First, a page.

Mitt Romney supporters stop in Durango

Steve King, a state senator representing Garfield and Mesa counties, speaks to a crowd Sunday outside Oscar’s Cafe at a rally in support of Republican presidential candidate Mitt Romney. State Rep. Ray Scott, a Grand Junction Republican, to King’s left, were in town as part of the crew aboard the Republican presidential candidate’s campaign bus. Enlarge photo

Dale Rodebaugh/Durango Herald

Steve King, a state senator representing Garfield and Mesa counties, speaks to a crowd Sunday outside Oscar’s Cafe at a rally in support of Republican presidential candidate Mitt Romney. State Rep. Ray Scott, a Grand Junction Republican, to King’s left, were in town as part of the crew aboard the Republican presidential candidate’s campaign bus.

An eager crowd of about 30 to 40 supporters, including La Plata County Commissioner Kellie Hotter, waited in the Town Plaza Shopping Center parking lot late Sunday morning for the arrival of the Mitt Romney campaign bus.

When the bus arrived, the group cheered and applauded, but the real cheers came when the two main occupants of the bus gave their speeches.

“We want our country back,” Hotter said before introducing the first guest speaker, state Rep. Ray Scott.

Scott, a Grand Junction Republican, said President Barack Obama has majority support in only three counties in Colorado, and the Romney campaign wants to make sure the rest go for their candidate.

He also asked how many people felt they are better off today than three years ago when President Obama took office, and how many felt their children would be better off. The crowd responded negatively.

“This is an important election,” Scott said.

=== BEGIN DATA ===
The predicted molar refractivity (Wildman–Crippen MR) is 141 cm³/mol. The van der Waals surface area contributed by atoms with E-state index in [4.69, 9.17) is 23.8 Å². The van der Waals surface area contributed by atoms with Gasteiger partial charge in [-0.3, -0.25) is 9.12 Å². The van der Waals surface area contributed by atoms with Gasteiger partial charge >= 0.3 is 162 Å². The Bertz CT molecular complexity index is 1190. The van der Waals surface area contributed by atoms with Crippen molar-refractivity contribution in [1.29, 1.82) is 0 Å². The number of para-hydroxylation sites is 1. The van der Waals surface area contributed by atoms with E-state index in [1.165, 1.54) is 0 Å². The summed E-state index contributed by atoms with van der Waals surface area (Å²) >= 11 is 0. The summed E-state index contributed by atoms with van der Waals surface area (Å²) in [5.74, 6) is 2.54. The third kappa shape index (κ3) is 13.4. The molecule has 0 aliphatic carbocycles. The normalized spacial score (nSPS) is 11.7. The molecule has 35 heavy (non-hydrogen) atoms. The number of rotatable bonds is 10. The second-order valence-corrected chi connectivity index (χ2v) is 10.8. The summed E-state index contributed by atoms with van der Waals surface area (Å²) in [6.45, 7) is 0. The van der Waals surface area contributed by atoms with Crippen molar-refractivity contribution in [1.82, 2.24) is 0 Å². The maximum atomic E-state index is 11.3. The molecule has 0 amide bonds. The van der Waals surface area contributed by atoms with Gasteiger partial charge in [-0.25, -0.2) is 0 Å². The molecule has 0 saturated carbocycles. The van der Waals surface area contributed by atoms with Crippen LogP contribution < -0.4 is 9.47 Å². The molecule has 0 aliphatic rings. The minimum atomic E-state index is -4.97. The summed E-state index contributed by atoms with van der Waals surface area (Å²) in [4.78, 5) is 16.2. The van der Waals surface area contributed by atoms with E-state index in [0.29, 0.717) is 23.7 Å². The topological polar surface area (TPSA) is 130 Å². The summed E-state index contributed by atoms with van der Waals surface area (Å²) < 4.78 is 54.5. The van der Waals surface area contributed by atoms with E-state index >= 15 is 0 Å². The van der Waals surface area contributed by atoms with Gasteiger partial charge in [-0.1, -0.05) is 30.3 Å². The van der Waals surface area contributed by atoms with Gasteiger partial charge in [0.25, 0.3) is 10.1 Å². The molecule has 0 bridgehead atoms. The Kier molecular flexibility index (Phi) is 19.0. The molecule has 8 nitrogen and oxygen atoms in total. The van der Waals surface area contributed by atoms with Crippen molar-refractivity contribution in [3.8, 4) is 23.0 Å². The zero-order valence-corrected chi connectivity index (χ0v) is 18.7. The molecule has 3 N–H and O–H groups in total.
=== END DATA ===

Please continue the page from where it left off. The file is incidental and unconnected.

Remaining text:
He then introduced the fiery speaker of the event, state Sen. Steve King, who represents Mesa and Garfield Counties.

“Colorado is not going to be a fly-over state,” Sen. King said, referring to the fact that Colorado plays an important role in this year’s election as a swing state.

He cited the “$16 trillion deficit” and what he called the failed stimulus legislation as just two reasons to vote for Gov. Romney instead of Obama.

King said that “$87 billion went to shovel-ready Bridge to Nowhere” projects.

Romney targeted Obama in May for $150,000 for repair of a 19th-century New Hampshire stone bridge, now part of a park development project. The funds come from the American Recovery and Reinvestment Act of 2009, The Recovery Act has an estimated cost of about $830 billion through 2019.

The Bridge to Nowhere that was part of the 2008 campaign would have been built in Gravina, Alaska, and was expected to cost about $398 million before the item was removed from earmarks. The proposal for the Alaska bridge was made as an “earmark” proposal from Republican Alaska Sen. Ted Stevens and Republican Rep. Don Young during the Bush administration.

King also said under Obama, the “full faith and credit” of the country was downgraded and there have been 42 months of unemployment above 8 percent. That 2011 credit downgrade by ratings agency Standard & Poor’s (S&P) resulted from what that organization called unstable politics in Washington, D.C., according to Reuters news service. That instability was caused by budget squabbles between the president and Democratic legislators on one side, and Republican senators and congressmen on the other, S&P said.

King called on the crowd to oust Obama.

“Don’t be a sunshine patriot,” he said.

But La Plata County Democratic Party Chairwoman Denise Bohemier said the Republicans are blaming the president for what started in the Bush administration.

“It’s hard to undo eight years in three,” she said.

She said the two wars in Afghanistan and Iraq were started by Bush in response to the attacks Sept. 11 and were “unbudgeted” wars that created the deficit.

“I guess people have a short memory,” Bohemier said.

Romney campaign adviser Chris Walker said the bus tour, sans candidate, is a chance to rally supporters and look for more volunteers, especially since Colorado is a swing state.

rgalin@durangoherald.com

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